Astrophysics (index)

Magnitude

(a logarithmic measure of brightness)

Astronomical Magnitude is an indicator of the brightness of a star (or other astronomical body) based upon differentiation of brightness by eye, or as has been formalized, a logarithmic scale with lower numbers brighter, essentially -2.5 times the log 10 of the intensity. Some magnitudes:

  • -7 - Sun
  • -5 - Venus at maximum
  • -3 - Jupiter or Mars at maximum
  • -2 - Mercury at maximum
  • -1 - Sirius, the brightest star
  • 0 - Vega, Saturn at maximum
  • 32 - Visible Light limit of HST

Relative magnitude:

m(1)-m(2) = -2.5 log(10)( I(1)/I(2) )
  • I - intensity (watts per square meter)

Apparent Magnitude (m) is scaled so that the star, Vega, has a magnitude of 0. Absolute Magnitude (M) is the apparent magnitude a star would have at 10 Parsecs (pc).


(measure,brightness,logarithmic,EMR)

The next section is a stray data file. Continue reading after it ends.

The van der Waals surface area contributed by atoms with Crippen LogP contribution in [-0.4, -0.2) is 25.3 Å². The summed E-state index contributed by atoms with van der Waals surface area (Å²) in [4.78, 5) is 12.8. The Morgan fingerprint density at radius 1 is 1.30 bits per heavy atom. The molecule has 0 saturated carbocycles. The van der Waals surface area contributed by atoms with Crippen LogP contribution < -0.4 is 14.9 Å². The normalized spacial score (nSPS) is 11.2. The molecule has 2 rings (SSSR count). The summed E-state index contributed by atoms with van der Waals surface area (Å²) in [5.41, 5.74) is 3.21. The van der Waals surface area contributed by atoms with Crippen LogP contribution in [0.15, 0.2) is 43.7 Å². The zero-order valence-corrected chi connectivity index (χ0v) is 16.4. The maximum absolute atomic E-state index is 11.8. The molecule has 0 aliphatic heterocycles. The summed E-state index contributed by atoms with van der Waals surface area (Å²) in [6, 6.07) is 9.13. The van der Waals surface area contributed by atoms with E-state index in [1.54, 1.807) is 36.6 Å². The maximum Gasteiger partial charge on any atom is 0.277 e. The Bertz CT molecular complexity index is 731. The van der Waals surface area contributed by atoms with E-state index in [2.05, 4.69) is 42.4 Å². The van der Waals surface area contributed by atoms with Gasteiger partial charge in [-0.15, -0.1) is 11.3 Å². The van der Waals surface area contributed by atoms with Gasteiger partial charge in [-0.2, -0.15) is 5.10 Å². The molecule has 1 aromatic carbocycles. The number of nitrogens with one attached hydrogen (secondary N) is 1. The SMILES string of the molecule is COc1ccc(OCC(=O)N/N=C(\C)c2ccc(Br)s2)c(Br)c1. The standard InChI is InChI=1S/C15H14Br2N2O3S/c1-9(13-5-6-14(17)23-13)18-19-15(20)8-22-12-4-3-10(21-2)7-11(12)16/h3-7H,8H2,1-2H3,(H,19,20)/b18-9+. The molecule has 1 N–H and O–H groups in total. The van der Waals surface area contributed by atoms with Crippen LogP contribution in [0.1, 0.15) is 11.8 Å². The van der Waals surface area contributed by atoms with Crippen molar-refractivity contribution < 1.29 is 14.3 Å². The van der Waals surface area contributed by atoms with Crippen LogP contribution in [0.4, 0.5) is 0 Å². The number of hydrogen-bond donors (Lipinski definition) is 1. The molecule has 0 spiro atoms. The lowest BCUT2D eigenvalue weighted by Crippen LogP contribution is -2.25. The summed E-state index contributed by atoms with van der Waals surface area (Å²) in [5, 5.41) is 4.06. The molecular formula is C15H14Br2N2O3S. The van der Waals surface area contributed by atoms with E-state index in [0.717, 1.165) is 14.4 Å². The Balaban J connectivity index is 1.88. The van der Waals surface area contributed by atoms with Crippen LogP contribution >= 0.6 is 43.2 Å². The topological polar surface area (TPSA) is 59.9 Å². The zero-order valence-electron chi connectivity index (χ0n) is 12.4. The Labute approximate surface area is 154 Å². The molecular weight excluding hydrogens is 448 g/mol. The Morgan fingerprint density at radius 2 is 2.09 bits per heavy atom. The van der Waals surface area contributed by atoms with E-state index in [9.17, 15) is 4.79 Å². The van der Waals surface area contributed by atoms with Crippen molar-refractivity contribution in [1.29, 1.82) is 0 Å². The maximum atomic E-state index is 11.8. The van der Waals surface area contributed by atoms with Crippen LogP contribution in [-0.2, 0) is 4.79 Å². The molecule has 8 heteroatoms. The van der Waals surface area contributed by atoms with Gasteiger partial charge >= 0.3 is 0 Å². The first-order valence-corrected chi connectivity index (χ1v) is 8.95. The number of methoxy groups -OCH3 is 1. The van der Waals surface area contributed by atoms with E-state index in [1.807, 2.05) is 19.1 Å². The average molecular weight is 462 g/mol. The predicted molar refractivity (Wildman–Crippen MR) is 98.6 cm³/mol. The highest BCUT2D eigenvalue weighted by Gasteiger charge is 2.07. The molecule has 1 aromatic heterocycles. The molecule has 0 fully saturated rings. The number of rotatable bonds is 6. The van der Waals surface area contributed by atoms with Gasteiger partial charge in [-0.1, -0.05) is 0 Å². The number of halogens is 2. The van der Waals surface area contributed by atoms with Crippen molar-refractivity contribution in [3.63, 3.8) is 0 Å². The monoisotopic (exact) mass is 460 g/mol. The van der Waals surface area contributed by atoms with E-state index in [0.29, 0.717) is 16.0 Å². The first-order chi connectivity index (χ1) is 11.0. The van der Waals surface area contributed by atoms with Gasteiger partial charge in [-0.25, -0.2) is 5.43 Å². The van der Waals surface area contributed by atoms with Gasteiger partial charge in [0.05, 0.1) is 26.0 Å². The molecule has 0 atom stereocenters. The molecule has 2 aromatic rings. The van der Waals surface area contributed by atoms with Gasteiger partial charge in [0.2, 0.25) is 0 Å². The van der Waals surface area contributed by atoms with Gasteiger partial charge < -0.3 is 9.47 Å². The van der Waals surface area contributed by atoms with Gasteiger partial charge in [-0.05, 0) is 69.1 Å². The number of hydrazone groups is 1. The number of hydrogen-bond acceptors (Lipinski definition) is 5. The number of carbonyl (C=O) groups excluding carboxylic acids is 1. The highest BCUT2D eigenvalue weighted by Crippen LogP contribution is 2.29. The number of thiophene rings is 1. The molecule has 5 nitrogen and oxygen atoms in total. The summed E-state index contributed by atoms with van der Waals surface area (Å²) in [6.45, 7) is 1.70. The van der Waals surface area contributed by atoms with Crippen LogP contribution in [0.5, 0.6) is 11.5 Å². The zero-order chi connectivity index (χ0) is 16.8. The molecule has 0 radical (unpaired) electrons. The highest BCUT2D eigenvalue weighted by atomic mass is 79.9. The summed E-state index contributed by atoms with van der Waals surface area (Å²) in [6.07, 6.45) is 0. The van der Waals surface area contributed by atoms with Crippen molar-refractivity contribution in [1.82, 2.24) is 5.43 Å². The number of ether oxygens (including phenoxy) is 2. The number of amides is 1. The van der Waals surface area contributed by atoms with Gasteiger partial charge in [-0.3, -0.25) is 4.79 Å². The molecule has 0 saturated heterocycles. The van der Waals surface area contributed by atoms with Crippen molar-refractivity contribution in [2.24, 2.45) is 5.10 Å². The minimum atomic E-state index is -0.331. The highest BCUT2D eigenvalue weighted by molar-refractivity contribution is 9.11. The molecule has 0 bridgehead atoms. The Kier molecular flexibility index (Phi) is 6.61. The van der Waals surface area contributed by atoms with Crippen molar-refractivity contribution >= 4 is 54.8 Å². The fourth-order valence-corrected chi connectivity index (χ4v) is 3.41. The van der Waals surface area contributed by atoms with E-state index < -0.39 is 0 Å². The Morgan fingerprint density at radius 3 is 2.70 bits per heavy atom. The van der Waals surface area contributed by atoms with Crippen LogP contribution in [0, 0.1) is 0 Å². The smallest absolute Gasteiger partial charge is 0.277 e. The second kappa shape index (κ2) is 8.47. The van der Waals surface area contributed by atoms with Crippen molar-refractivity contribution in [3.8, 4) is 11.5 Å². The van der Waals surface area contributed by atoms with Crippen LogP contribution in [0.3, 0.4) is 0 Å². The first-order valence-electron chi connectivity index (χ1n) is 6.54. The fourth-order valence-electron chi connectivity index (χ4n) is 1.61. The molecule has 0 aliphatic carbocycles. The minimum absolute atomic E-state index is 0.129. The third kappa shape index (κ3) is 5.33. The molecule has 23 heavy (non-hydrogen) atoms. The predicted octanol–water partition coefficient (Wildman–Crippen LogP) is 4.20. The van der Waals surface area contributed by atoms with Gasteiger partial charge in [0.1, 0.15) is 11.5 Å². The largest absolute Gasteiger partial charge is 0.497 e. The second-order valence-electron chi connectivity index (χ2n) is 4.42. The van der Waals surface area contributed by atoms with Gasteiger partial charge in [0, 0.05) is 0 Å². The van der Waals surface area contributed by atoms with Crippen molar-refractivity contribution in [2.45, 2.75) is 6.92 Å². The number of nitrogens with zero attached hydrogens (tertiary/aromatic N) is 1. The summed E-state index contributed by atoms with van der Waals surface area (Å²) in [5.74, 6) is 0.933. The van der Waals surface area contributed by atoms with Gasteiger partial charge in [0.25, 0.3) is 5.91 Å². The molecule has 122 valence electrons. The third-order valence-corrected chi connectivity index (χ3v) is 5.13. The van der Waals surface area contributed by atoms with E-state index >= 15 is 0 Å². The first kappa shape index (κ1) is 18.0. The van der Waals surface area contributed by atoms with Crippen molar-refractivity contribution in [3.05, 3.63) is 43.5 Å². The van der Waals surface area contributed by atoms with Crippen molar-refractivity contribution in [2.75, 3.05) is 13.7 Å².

http://en.wikipedia.org/wiki/Magnitude_(astronomy)

Referenced by:
Absolute Magnitude (M)
AB System
AD Leonis (AD Leo)
APM Galaxy Survey (APMUKS)
Apparent Magnitude (m)
All Sky Automated Survey for SuperNovae (ASAS-SN)
Astronomical Catalog
Astronomical Survey
Bonner Durchmusterung Catalog (BD)
Beta Centauri
Bolometric Correction
Bolometric Magnitude (Mbol)
Color Index
Cataclysmic Variable Star (CV)
Dense Core Mass Function (DCMF)
Galaxy Main Sequence
Gas Fraction Estimation
Hipparchus
K Correction
KELT
Lalande 21185
Main Sequence Fitting
Morphological Catalogue Of Galaxies (MCG)
M-Type Star (M)
NGTS
Nova
Photometer
Photometry
PLATO
Poynting Vector (S)
Ross 154
Ross 248
Scholz's Star
Supernova (SN)
Spectral Line
SuperWASP (SWASP)
Synthetic Photometry
Transiting Exoplanet Survey Satellite (TESS)
Transiting Planet
2dF Galaxy Redshift Survey (2dFGRS)
UBV Photometric System
Vega
Vega System

index